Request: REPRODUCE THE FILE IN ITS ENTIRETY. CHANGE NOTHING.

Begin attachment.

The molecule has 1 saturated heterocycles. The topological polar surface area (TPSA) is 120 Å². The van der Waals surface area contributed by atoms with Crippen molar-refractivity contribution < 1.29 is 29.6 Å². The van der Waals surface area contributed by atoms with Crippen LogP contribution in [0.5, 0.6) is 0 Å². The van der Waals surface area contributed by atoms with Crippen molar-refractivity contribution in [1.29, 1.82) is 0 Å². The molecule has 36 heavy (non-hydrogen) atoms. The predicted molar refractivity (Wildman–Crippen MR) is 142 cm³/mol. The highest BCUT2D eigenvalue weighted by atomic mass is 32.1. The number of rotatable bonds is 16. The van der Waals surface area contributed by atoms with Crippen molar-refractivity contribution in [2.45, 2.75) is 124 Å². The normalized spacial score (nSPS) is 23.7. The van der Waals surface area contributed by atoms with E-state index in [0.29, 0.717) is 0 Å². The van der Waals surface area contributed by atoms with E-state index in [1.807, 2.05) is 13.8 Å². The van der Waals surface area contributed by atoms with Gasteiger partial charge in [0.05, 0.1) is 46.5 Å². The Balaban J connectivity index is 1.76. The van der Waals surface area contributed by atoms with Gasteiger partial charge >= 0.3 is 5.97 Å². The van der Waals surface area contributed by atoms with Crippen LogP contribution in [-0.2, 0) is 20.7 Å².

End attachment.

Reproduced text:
The molecule has 1 saturated heterocycles. The topological polar surface area (TPSA) is 120 Å². The van der Waals surface area contributed by atoms with Crippen molar-refractivity contribution < 1.29 is 29.6 Å². The van der Waals surface area contributed by atoms with Crippen LogP contribution in [0.5, 0.6) is 0 Å². The van der Waals surface area contributed by atoms with Crippen molar-refractivity contribution in [1.29, 1.82) is 0 Å². The molecule has 36 heavy (non-hydrogen) atoms. The predicted molar refractivity (Wildman–Crippen MR) is 142 cm³/mol. The highest BCUT2D eigenvalue weighted by atomic mass is 32.1. The number of rotatable bonds is 16. The van der Waals surface area contributed by atoms with Crippen molar-refractivity contribution in [2.45, 2.75) is 124 Å². The normalized spacial score (nSPS) is 23.7. The van der Waals surface area contributed by atoms with E-state index in [0.29, 0.717) is 0 Å². The van der Waals surface area contributed by atoms with E-state index in [1.807, 2.05) is 13.8 Å². The van der Waals surface area contributed by atoms with Gasteiger partial charge in [0.05, 0.1) is 46.5 Å². The Balaban J connectivity index is 1.76. The van der Waals surface area contributed by atoms with Gasteiger partial charge >= 0.3 is 5.97 Å². The van der Waals surface area contributed by atoms with Crippen LogP contribution in [-0.2, 0) is 20.7 Å².